5 Replies Latest reply on Nov 17, 2012 1:05 PM by Steven L. Gotz

    Losing Too Much Quality Exportin Still Image Background?


      Hi guys, I’ve been using Photoshop for quite some time and figured I would delve into the world of Video Editing to further a project I have been doing.

      The Project I have tasked myself with is creating a customized Desktop that I hope I will be able to do for other people in the future (different themes, of course).

      I am just about complete with my project, but have run into a situation that could spoil the whole thing. You see, I created a 2048x1152 pixel image to be used in conjunction with four different videos overlayed on top of that image as the background.



      This is the image I am using as the Background for the video, the four red boxes in the center are where four different videos will be going. Now, that is not the problem, I figured out how to do all of that. My problem is making sure the IMAGE comes out just as clean as it went in. The quality of the 4 videos does not have to be fantastic, but the IMAGE, shown above, does. I've tried a lot of guesstimating to see if I could randomly get the right outcome, but it's proving rather futile .


      After I solve this, I'll have to convert to Mpeg or WMV to use for Dreamscene, as those are the only formats Dreamscene will allow me to use as a Desktop. But, the image quality loss comes from exporting out from Adobe Premiere.


      Is there a certain Sequence Preset I should use to help me with this? Does that even matter?

        • 1. Re: Losing Too Much Quality Exportin Still Image Background?
          John T Smith Adobe Community Professional & MVP

          In general, a menu screen or image must be sized to match the type of video


          DVD is 720x480 so anything larger is going to be reduced to fit the specification http://forums.adobe.com/thread/544206


          I don't do BluRay, so have not paid much attention to the HiDef screen size for that format


          If this will not be for DVD or BluRay... I have no idea


          This may help

          http://help.adobe.com/en_US/mediaencoder/cs/using/WS725e431141e7ba651e63e3d1267818bc51-800 0.html

          or... Encore Import Formats http://forums.adobe.com/thread/622722

          • 2. Re: Losing Too Much Quality Exportin Still Image Background?
            e5ofclay Level 1

            I'll take a look at that, but it won't be used for DvD or BluRay. It's going to be used as a desktop "image" background played as a looped video.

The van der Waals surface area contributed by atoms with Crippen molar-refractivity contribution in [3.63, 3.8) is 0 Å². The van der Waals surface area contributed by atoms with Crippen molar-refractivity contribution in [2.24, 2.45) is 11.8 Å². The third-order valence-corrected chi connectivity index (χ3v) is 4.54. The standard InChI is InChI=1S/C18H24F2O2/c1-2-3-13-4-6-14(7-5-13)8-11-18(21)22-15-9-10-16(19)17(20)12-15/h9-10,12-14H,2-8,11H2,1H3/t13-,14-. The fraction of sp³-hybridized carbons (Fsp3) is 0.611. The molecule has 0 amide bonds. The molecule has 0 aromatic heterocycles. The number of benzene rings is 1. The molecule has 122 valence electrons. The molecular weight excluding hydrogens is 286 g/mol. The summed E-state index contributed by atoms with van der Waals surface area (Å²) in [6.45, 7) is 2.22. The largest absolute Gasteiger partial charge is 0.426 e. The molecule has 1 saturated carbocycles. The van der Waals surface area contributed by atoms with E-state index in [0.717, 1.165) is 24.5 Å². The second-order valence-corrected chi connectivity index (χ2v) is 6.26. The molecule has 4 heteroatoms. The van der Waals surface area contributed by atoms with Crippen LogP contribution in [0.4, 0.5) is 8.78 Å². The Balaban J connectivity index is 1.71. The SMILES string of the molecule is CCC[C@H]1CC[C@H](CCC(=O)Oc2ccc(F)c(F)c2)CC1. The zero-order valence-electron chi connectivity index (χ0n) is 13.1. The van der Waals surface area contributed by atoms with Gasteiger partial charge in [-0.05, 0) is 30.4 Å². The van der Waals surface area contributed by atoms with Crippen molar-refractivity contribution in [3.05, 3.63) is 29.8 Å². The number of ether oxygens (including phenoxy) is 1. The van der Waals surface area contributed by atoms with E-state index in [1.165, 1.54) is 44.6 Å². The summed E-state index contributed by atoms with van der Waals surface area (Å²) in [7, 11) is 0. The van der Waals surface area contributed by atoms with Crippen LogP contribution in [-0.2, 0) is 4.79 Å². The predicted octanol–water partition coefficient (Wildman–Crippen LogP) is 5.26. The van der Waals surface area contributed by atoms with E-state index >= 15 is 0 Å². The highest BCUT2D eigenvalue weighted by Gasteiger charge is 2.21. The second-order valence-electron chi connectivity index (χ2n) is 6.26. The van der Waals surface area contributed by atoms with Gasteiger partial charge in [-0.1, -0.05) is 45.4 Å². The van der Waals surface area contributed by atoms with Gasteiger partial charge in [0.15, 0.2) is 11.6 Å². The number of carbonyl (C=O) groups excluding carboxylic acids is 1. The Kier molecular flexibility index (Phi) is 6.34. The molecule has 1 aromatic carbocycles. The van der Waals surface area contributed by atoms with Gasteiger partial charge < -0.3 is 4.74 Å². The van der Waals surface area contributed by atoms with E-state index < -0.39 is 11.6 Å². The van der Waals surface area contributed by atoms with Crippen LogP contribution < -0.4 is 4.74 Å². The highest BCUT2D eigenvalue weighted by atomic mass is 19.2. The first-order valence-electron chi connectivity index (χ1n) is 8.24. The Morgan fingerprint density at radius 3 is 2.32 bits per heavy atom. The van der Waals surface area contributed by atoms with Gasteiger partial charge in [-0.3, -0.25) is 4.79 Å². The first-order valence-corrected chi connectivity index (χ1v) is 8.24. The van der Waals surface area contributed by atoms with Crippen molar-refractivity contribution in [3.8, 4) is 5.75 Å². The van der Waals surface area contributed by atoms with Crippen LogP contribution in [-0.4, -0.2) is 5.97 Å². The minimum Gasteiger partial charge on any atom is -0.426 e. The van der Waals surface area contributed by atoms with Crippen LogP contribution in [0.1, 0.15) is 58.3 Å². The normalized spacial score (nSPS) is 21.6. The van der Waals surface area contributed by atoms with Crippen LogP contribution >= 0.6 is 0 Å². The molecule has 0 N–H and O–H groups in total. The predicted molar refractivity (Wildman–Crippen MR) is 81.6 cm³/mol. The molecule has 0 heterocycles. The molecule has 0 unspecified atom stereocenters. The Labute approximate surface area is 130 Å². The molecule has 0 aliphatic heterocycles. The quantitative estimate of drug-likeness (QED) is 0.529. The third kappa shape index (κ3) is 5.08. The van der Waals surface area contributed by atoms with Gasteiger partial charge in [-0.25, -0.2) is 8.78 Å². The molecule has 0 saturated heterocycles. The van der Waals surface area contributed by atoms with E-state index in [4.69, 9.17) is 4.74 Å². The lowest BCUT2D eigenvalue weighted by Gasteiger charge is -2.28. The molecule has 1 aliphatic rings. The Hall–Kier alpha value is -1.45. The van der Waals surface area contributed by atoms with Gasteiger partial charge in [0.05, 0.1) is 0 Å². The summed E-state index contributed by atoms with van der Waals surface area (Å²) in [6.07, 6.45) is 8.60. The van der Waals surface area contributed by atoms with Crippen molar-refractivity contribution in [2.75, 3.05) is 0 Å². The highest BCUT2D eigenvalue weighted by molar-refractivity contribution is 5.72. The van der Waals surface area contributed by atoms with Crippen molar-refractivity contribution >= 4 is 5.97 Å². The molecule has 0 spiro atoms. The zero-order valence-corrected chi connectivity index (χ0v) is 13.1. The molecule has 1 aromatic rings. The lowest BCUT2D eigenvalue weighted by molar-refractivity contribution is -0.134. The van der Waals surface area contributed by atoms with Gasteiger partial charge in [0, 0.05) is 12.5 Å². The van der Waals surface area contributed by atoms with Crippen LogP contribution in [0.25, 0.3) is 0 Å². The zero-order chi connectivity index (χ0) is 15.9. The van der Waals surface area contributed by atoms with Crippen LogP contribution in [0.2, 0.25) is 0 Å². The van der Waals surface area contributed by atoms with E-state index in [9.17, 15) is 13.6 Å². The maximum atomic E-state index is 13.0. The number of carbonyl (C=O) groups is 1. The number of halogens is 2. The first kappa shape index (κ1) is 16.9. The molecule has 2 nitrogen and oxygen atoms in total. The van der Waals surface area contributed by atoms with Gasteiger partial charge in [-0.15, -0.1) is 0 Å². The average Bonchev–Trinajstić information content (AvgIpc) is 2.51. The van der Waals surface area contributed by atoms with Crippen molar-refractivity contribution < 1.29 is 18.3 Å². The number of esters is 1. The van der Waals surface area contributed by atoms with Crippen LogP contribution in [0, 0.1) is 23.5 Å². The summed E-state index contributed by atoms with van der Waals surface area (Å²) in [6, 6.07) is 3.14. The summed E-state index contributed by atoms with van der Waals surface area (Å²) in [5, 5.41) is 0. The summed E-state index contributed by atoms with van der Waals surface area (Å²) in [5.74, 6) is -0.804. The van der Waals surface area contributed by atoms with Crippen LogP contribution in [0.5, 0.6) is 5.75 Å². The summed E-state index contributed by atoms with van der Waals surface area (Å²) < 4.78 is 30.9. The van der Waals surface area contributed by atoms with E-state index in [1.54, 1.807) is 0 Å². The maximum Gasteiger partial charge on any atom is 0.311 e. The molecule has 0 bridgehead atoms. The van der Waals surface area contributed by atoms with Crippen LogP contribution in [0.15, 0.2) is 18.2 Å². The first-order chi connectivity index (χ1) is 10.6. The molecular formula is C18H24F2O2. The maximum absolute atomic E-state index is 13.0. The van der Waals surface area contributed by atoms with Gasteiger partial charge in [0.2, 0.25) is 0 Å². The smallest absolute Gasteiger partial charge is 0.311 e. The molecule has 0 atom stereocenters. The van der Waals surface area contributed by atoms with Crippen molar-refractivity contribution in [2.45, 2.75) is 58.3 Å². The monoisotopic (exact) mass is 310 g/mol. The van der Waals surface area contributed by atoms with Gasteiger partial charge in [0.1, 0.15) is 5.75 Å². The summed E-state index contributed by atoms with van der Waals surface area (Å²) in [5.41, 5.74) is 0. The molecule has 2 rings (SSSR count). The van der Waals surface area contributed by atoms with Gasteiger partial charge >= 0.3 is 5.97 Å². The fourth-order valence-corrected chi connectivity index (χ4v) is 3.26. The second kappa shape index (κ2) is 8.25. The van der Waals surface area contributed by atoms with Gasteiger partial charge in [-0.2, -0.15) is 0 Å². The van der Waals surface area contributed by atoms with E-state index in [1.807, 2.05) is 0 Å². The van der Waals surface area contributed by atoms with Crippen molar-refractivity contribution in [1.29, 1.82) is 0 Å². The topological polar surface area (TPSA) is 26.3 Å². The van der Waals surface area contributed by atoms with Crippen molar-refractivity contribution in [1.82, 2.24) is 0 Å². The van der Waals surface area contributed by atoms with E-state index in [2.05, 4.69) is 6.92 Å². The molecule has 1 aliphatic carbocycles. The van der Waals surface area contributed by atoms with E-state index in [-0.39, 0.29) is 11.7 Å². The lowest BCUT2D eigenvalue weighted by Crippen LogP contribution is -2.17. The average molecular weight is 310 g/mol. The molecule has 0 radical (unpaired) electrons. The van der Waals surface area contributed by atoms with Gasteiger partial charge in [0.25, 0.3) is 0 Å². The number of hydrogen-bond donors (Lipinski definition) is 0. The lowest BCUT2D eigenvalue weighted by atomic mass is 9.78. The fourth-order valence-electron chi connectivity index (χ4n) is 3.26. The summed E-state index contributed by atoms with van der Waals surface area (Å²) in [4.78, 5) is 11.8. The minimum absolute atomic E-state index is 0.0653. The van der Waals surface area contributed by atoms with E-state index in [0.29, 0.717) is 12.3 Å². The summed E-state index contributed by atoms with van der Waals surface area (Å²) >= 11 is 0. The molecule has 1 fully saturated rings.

• 3. Re: Losing Too Much Quality Exportin Still Image Background?
              e5ofclay Level 1

              Well, that didn't work.


              I'm not sure what to do at this point. The Preview in Adobe Premiere has the good quality I am looking for, but whenever I export, the quality is just not up to par.

              • 4. Re: Losing Too Much Quality Exportin Still Image Background?
                Jim_Simon Level 8

                To export without any quality loss, you need something lossless.  Most of the options in PP are lossy.


                You'll need Uncompressed, or to add something like the Lagarith or UT codecs to your system.


                Having said that, you will lose quality going to MPEG or WMV.

                • 5. Re: Losing Too Much Quality Exportin Still Image Background?
                  Steven L. Gotz Level 5

                  I highly suggest that you resize the background to match the size of the monitor it will be played on.


                  So, if this were for my PC, you would set it to 1920X1080 for one of my monitors.


                  That will keep Premiere Pro from having to resample your image. Better to let Photoshop do that, or for that matter, build it at the correct size to begin with to be perfectly lossless going into Premiere Pro. The closer that the export is to the import, the better it will look in most cases.


                  If your monitor is actually 2048x1152 then first of all, I am a little jealous, and second, you should be fine. Just create a sequence using custom settings and set it to use square pixels at 2048x1152.


                  Now, let's discuss exporting from Premiere Pro.


                  Apparently, Dreamscene wants a WMV file which isn't a great idea, but so be it. They also allow MPEG1 or MPEG2 which are generally considered even worse options. For now, let's address the Windows Media File option even though you could use something else by renaming the file extension.


                  They suggest using 6Mb/s. Your image looks OK at that rate, but not great. The umbrellas and the white print are fine, but the red lines and red print have issues. That led me to open your image in Photoshop and look at the actual colors of the red. They are VERY red. You might want to dial them back a little to broadcast safe. No colors over 235. That helps a little from what I can tell. I also suggest you take out most if not all of the red glow behind the red type. I looked at the image in Photoshop at 200% and I can see that the print is pretty bad just in Photoshop so it can't be very good in Premiere Pro. I understand the point of the glow, but I think you might find that it does that without any help when exported from Premiere Pro. You might find that eliminating the glow effect means you can leave your reds the way they are. I can't tell. If I had the original Photoshop file I would test it for you, but I don't. I have a feeling you are trying to create an image that looks like a video screen, and in so doing, you are adding in the problems that Premiere Pro will have without assistance.


                  If you want to send me the original PSD I would be happy to test out my theories for you.